There will be an additional $1 million for the Civil Rights, Inclusion & Opportunity Department as the department reviews applications for its Legacy Detroiter ordinance over the next year. 

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"Councilman (James) Tate and Council have made a commitment, which we're now going to fight in court but I feel good about our chances that say if there are going to be recreational marijuana businesses in the city, 50% of those will be owned by Detroiters," Duggan said. "We are setting up a process where legacy Detroiters get properly evaluated, get first shot. It's going to take a major lift from the CRIO department."

The mayor also highlighted $400,000 for doubling Project Clean Slate expungement, which provided lawyers to 600 returning citizens last year.

"In many cases, they saw significant increases and their income got better once they no longer had to answer the question if they had a criminal conviction," Duggan said. (The requirements) have been dramatically loosened so people have had two felonies, people have multiple misdemeanors are eligible, which means there are thousands of Detroiters who have the potential to get their records expunged that didn't a year ago, they need lawyers because it's a complicated thing to get an expungement. It costs you three or $4,000 to hire a lawyer."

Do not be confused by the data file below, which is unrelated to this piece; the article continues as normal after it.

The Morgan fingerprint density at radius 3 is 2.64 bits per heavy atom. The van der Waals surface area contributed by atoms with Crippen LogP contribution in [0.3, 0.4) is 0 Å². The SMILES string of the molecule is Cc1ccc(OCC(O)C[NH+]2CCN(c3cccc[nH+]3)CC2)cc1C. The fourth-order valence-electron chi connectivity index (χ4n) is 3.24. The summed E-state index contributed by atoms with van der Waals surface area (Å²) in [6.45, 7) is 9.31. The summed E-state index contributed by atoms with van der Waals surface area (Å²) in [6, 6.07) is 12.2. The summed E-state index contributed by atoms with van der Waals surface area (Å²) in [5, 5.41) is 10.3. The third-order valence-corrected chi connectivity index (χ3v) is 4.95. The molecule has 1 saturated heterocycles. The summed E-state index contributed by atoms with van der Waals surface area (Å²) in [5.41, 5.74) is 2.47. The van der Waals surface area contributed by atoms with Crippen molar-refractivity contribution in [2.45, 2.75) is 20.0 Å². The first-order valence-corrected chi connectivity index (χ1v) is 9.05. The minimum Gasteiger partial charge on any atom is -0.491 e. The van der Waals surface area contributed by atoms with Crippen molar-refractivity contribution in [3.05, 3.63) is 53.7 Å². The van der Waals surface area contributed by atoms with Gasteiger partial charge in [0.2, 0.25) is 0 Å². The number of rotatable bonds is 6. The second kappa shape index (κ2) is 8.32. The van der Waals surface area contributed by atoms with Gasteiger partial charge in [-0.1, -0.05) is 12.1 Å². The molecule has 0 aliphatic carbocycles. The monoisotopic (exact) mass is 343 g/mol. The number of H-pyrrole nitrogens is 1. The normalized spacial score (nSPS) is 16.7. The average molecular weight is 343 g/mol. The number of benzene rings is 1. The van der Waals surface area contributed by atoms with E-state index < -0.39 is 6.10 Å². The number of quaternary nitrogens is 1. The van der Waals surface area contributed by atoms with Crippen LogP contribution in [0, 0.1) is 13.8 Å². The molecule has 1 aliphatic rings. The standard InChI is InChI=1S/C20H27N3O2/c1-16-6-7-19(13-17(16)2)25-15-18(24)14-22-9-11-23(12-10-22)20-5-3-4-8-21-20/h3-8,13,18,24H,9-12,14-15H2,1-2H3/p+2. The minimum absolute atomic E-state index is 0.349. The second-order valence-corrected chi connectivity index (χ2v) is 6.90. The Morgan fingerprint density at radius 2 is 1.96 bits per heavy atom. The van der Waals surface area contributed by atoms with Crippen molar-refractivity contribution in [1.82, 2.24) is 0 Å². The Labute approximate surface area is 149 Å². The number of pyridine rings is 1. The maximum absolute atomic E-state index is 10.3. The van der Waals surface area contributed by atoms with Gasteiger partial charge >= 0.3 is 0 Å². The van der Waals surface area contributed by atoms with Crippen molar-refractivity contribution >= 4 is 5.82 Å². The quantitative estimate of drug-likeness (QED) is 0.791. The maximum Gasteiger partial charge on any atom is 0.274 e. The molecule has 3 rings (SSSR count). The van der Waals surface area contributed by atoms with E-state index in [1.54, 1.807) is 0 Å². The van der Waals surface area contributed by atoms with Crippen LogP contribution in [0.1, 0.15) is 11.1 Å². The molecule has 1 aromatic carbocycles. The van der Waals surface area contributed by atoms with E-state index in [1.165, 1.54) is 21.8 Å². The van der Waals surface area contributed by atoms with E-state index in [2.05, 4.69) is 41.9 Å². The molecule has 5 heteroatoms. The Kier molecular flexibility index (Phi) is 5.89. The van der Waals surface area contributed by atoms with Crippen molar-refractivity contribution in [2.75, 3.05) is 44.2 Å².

There's also $250,000 for Goal Line, afterschool transportation for Detroit students, and $210,000 for Earned Income Tax Credit support.

To address blight, the mayor's proposing $12 million for beautification including $6.5 million for commercial corridors, murals, land bank properties and graffiti removal. There's also $5.4 million for the second year of the Alley Cleanup Program that aims to tackle 2,000 blocks in 2021 and aims to get 7,000 alleys cleaned over a three-year period.

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Outside the general fund, the Department of Public Works is proposing funds that will allocate for 4,500-speed humps and neighborhood streets across the city, Duggan said.

"The speeding traffic has been a terrible risk to the children in this community. The speed humps have turned out to be enormously popular and another 4,500 spread to 3,700 sites, blocks across the city, I think is a really good step," Duggan said.

Twitter: @SarahRahal_